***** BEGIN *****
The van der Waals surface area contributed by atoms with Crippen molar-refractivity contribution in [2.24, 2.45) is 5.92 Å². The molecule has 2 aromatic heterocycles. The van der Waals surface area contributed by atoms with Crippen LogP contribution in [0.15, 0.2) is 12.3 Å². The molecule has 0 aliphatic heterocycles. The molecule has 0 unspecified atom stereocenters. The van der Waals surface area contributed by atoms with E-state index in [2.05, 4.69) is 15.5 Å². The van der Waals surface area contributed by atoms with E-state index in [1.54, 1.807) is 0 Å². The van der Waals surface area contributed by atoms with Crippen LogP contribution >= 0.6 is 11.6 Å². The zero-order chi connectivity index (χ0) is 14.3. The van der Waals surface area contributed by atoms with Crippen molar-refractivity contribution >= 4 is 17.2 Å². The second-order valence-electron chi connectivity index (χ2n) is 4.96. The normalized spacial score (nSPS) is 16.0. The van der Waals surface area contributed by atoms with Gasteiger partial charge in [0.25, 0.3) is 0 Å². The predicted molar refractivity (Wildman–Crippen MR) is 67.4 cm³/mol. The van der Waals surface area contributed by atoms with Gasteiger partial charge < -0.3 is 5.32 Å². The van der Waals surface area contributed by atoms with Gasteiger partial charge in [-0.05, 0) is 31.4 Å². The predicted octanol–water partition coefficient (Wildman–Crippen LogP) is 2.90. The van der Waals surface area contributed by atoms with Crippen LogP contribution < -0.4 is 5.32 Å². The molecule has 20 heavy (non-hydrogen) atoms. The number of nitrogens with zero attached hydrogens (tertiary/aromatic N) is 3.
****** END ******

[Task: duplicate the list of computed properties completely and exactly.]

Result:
The van der Waals surface area contributed by atoms with Crippen molar-refractivity contribution in [2.24, 2.45) is 5.92 Å². The molecule has 2 aromatic heterocycles. The van der Waals surface area contributed by atoms with Crippen LogP contribution in [0.15, 0.2) is 12.3 Å². The molecule has 0 aliphatic heterocycles. The molecule has 0 unspecified atom stereocenters. The van der Waals surface area contributed by atoms with E-state index in [2.05, 4.69) is 15.5 Å². The van der Waals surface area contributed by atoms with E-state index in [1.54, 1.807) is 0 Å². The van der Waals surface area contributed by atoms with Crippen LogP contribution >= 0.6 is 11.6 Å². The zero-order chi connectivity index (χ0) is 14.3. The van der Waals surface area contributed by atoms with Crippen molar-refractivity contribution >= 4 is 17.2 Å². The second-order valence-electron chi connectivity index (χ2n) is 4.96. The normalized spacial score (nSPS) is 16.0. The van der Waals surface area contributed by atoms with Gasteiger partial charge in [0.25, 0.3) is 0 Å². The predicted molar refractivity (Wildman–Crippen MR) is 67.4 cm³/mol. The van der Waals surface area contributed by atoms with Gasteiger partial charge < -0.3 is 5.32 Å². The van der Waals surface area contributed by atoms with Gasteiger partial charge in [-0.05, 0) is 31.4 Å². The predicted octanol–water partition coefficient (Wildman–Crippen LogP) is 2.90. The van der Waals surface area contributed by atoms with Crippen LogP contribution < -0.4 is 5.32 Å². The molecule has 20 heavy (non-hydrogen) atoms. The number of nitrogens with zero attached hydrogens (tertiary/aromatic N) is 3.